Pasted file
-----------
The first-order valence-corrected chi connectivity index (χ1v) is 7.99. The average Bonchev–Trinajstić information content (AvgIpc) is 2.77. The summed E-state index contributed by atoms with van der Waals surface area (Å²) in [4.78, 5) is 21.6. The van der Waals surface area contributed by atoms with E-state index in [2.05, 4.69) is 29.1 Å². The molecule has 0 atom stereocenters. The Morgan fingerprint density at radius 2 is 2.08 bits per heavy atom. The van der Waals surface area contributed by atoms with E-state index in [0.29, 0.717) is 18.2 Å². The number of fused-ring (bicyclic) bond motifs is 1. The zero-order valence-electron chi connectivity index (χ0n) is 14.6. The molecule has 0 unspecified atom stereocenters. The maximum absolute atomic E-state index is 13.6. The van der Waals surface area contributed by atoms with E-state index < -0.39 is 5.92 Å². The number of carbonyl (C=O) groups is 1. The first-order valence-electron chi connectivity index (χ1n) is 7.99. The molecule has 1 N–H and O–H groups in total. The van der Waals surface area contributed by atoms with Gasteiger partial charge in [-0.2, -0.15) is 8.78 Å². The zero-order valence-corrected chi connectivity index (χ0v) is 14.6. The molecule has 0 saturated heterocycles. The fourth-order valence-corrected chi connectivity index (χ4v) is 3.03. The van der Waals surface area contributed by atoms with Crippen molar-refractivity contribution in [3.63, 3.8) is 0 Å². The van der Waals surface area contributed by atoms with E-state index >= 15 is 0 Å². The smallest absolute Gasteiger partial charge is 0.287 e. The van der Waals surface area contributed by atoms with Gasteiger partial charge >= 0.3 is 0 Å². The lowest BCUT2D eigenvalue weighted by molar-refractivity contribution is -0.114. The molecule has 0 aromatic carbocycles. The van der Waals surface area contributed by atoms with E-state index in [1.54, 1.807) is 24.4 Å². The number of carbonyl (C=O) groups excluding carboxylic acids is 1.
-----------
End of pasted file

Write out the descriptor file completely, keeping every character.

The first-order valence-corrected chi connectivity index (χ1v) is 7.99. The average Bonchev–Trinajstić information content (AvgIpc) is 2.77. The summed E-state index contributed by atoms with van der Waals surface area (Å²) in [4.78, 5) is 21.6. The van der Waals surface area contributed by atoms with E-state index in [2.05, 4.69) is 29.1 Å². The molecule has 0 atom stereocenters. The Morgan fingerprint density at radius 2 is 2.08 bits per heavy atom. The van der Waals surface area contributed by atoms with E-state index in [0.29, 0.717) is 18.2 Å². The number of fused-ring (bicyclic) bond motifs is 1. The zero-order valence-electron chi connectivity index (χ0n) is 14.6. The molecule has 0 unspecified atom stereocenters. The maximum absolute atomic E-state index is 13.6. The van der Waals surface area contributed by atoms with E-state index < -0.39 is 5.92 Å². The number of carbonyl (C=O) groups is 1. The first-order valence-electron chi connectivity index (χ1n) is 7.99. The molecule has 1 N–H and O–H groups in total. The van der Waals surface area contributed by atoms with Gasteiger partial charge in [-0.2, -0.15) is 8.78 Å². The zero-order valence-corrected chi connectivity index (χ0v) is 14.6. The molecule has 0 saturated heterocycles. The fourth-order valence-corrected chi connectivity index (χ4v) is 3.03. The van der Waals surface area contributed by atoms with Crippen molar-refractivity contribution in [3.63, 3.8) is 0 Å². The van der Waals surface area contributed by atoms with E-state index >= 15 is 0 Å². The smallest absolute Gasteiger partial charge is 0.287 e. The van der Waals surface area contributed by atoms with Gasteiger partial charge >= 0.3 is 0 Å². The lowest BCUT2D eigenvalue weighted by molar-refractivity contribution is -0.114. The molecule has 0 aromatic carbocycles. The van der Waals surface area contributed by atoms with E-state index in [1.54, 1.807) is 24.4 Å². The number of carbonyl (C=O) groups excluding carboxylic acids is 1.